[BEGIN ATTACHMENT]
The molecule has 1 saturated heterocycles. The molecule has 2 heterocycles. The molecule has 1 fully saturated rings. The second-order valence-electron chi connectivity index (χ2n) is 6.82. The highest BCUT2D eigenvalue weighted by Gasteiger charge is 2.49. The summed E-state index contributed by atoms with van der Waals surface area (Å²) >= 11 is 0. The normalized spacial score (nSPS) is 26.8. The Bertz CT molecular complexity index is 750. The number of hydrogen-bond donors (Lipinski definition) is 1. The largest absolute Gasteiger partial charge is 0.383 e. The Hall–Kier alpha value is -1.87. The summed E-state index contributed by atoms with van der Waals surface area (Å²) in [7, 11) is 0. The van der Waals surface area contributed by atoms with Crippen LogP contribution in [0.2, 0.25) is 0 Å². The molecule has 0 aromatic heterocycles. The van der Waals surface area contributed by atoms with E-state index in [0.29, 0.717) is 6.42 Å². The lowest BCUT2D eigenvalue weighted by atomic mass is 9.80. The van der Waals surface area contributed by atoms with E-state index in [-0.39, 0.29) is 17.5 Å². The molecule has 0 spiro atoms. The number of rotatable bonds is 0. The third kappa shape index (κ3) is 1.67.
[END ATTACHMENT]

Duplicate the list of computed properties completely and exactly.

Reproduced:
The molecule has 1 saturated heterocycles. The molecule has 2 heterocycles. The molecule has 1 fully saturated rings. The second-order valence-electron chi connectivity index (χ2n) is 6.82. The highest BCUT2D eigenvalue weighted by Gasteiger charge is 2.49. The summed E-state index contributed by atoms with van der Waals surface area (Å²) >= 11 is 0. The normalized spacial score (nSPS) is 26.8. The Bertz CT molecular complexity index is 750. The number of hydrogen-bond donors (Lipinski definition) is 1. The largest absolute Gasteiger partial charge is 0.383 e. The Hall–Kier alpha value is -1.87. The summed E-state index contributed by atoms with van der Waals surface area (Å²) in [7, 11) is 0. The van der Waals surface area contributed by atoms with Crippen LogP contribution in [0.2, 0.25) is 0 Å². The molecule has 0 aromatic heterocycles. The van der Waals surface area contributed by atoms with E-state index in [0.29, 0.717) is 6.42 Å². The lowest BCUT2D eigenvalue weighted by atomic mass is 9.80. The van der Waals surface area contributed by atoms with E-state index in [-0.39, 0.29) is 17.5 Å². The molecule has 0 spiro atoms. The number of rotatable bonds is 0. The third kappa shape index (κ3) is 1.67.